Meh. It's Rush Limbaugh, blowhard, loser, Viagra user. You can't have high expectations from that quarter much beyond ineffectual efforts to degrade a woman who is half his age and twice as smart. 

Rush seems to be struggling to make himself relevant after a series of debacles, so he has plumped himself into the middle of our nation's most furious reproductive health struggle in years, demonstrating his ever-weakening grasp of the issues and always limited interest in our nation's women and children by calling Fluke a "slut" and a "prostitute" for arguing for affordable birth control. The problem here isn't, however, our little Babbling Bloviator III. No. It's the political climate that made him think that it was OK to call her a slut and a prostitute and call for a sex video from her in exchange for affordable birth control. In Rush's mind, you see, all things sex related involve exchange of money for services. 

But the climate is disturbing. Obama has stepped in with a call to Fluke showing support. Even Orange Boehner managed a tepid rebuke, calling the remark "inappropriate" but taking that moment to assert that calling a woman a slut and prostitute for lobbying on behalf of affordable reproductive health access equates to fundraising on the fact that Rush Limbaugh called her a slut and a prostitute. I am just positive that the Republicans have never... oh... never mind. Don't hurt yourself there, Speaker Boehner.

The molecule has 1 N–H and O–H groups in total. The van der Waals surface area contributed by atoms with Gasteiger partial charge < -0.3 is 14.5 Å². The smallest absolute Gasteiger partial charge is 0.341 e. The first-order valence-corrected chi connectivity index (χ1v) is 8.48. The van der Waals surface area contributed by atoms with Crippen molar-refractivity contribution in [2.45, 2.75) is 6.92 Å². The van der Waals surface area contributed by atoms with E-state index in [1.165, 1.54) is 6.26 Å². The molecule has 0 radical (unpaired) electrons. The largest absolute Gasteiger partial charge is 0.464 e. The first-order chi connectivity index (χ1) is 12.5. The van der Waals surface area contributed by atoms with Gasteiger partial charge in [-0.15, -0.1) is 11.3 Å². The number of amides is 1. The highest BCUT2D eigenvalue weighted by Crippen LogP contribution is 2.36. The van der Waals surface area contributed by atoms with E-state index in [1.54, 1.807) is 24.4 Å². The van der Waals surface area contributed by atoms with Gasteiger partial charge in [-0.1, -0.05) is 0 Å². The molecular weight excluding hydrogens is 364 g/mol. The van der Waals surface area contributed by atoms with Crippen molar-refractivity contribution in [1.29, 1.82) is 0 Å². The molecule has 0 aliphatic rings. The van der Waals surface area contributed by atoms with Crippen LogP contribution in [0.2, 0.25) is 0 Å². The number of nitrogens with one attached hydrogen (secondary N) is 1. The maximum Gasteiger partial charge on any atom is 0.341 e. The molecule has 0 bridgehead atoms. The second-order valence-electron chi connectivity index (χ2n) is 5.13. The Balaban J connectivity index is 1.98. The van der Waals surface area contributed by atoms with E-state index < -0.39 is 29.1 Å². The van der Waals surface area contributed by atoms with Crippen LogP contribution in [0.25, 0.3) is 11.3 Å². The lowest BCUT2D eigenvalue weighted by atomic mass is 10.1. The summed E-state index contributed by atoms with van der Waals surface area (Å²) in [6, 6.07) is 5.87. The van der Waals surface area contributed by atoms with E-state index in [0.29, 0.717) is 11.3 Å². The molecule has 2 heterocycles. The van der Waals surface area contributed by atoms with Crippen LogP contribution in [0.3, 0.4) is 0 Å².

See, it's OK to be sensitive about how one obtains one's money. That's acceptable. So, to ensure that we're on the same acceptable level of discourse here, let's examine what exactly the words "slut" and "prostitute" mean.

Slut: "Careless, dirty, slovenly woman" is the first definition I find. Here is Sandra Fluke, finally being allowed to speak after being removed from the infamous Issa hearings:

She looks pretty clean to me. 

What about the second definition of "slut." "A sexually promiscuous woman." See, Limbaugh assumes that Fluke needs birth control because she is having sex with someone, presumably male. She may well be. A woman could be having sex with six someones at once if she wants, and she ought to be able to do that (a) while using appropriate birth control and (b) and not be considered a slut for expressing her sexuality as she sees fit. These issues aside, Rush appears to be unclear about the fact that some forms of birth control serve purposes other than controlling reproduction, including regulating dysregulated cycles, addressing hormonal imbalances and painful periods, or dealing with acne.